An except from Wild Mercy.

Seed questions for reflection: What does welcoming unknowingness mean to you? Can you share an experience of a time the sacred became more available to you? What helps you pull the veil back?

Add Your Reflection:

9 Previous Reflections:

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    On Mar 9, 2021 Anilkumar Pandit wrote:
    Like to gratefully acknowledge the filling of heart, even while reading such posts. Hearty thanks !

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    On Mar 9, 2021 Donna janus wrote:
    Thank you for this beauty.....tears of gratitude....thirsty for being..

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    On Mar 9, 2021 Patrick wrote:
    Ah, green pastures and quiet waters. And I'm reminded of Rumi -- "Out beyond ideas of wrongdoing and rightdoing there is a field. I'll meet you there. When the soul lies down in that grass the world is too full to talk about."

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    On Mar 9, 2021 Usha Amin wrote:
    Glimpse of the Divine where you least expect- beautifully crafted article opening the contemplative mind to wonderment. Many thanks to Mirabai for bringing this to us.

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    On Mar 9, 2021 mamta nanda wrote:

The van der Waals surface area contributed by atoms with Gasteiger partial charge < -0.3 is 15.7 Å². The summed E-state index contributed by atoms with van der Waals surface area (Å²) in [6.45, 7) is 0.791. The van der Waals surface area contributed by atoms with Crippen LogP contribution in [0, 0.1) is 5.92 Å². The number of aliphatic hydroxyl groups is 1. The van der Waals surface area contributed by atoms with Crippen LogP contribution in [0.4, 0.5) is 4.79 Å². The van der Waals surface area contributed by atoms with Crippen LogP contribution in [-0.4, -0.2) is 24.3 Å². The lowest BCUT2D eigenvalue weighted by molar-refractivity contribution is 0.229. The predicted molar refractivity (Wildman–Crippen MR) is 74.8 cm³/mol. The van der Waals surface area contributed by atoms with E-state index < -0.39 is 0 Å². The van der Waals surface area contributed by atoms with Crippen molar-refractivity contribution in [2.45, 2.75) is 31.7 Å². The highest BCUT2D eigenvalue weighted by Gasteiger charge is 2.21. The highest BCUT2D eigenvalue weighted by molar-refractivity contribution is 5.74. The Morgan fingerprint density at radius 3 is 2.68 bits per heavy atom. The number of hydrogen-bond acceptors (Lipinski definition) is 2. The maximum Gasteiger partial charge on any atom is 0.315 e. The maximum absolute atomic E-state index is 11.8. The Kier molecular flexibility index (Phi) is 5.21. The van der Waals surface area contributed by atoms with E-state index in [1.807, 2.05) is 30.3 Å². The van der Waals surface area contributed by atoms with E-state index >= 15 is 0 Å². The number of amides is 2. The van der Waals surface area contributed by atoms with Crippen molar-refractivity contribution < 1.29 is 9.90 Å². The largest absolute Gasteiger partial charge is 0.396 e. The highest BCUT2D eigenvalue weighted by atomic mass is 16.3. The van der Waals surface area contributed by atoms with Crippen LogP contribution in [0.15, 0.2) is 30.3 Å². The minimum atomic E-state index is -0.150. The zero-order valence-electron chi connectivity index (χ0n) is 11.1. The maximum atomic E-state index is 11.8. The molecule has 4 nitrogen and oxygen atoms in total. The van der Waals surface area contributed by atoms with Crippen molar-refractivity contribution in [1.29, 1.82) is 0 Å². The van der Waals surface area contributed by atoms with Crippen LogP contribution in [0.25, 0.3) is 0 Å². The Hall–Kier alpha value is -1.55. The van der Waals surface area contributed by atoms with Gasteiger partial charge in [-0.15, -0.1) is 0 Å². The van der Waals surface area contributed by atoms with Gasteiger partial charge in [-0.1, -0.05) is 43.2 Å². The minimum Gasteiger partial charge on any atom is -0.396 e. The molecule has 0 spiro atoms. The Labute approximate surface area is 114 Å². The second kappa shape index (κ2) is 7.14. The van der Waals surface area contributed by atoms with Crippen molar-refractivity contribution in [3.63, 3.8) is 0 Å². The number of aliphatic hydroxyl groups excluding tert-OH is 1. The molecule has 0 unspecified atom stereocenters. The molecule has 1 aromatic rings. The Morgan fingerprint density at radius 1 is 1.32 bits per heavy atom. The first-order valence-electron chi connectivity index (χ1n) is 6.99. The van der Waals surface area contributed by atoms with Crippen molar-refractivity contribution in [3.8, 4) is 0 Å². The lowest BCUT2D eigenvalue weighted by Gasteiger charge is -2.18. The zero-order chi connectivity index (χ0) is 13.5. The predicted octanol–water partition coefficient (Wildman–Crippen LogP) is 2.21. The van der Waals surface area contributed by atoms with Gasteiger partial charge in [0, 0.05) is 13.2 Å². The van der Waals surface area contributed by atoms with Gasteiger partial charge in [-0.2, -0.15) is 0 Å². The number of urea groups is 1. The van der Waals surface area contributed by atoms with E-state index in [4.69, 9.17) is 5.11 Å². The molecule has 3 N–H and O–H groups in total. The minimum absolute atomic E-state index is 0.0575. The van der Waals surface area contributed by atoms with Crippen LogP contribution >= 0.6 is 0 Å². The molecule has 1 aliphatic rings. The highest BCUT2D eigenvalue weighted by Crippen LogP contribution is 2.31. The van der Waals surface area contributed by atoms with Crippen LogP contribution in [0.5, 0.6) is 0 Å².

Thank you for helping me look at my experiences of wonder through this lens. Reading this has helped me soften towards myself, for those moments of disappearance when I thought I was not being present. This writing is incredibly beautiful and liberating.

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    On Mar 8, 2021 AK wrote:
    Beautiful expression! Could feel the spontaneous flow. God bless.

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    On Mar 6, 2021 David Doane wrote:
    Mirabai Starr's essay is inspiring. We want certainty, and we pretend to know. But life is unknown, and we live in uncertainty, so welcoming unknowingness means welcoming life. For me, all creation, living and not living, is a manifestation of God in form, and all creation is sacred. The sacred is always available and sometimes I am more aware of it than others. I was driving at dusk and the sky was a beautiful array of colors and clouds that was so compellingto take in that it was hard to drive. In that experience, my awareness was intensified that all creation including that glorious sky is sacred.What helps me pull the veil back is faith that there is a behind the veil that is eternal and infinite Existence and Presence.

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    On Mar 5, 2021 Jagdish P Dave wrote: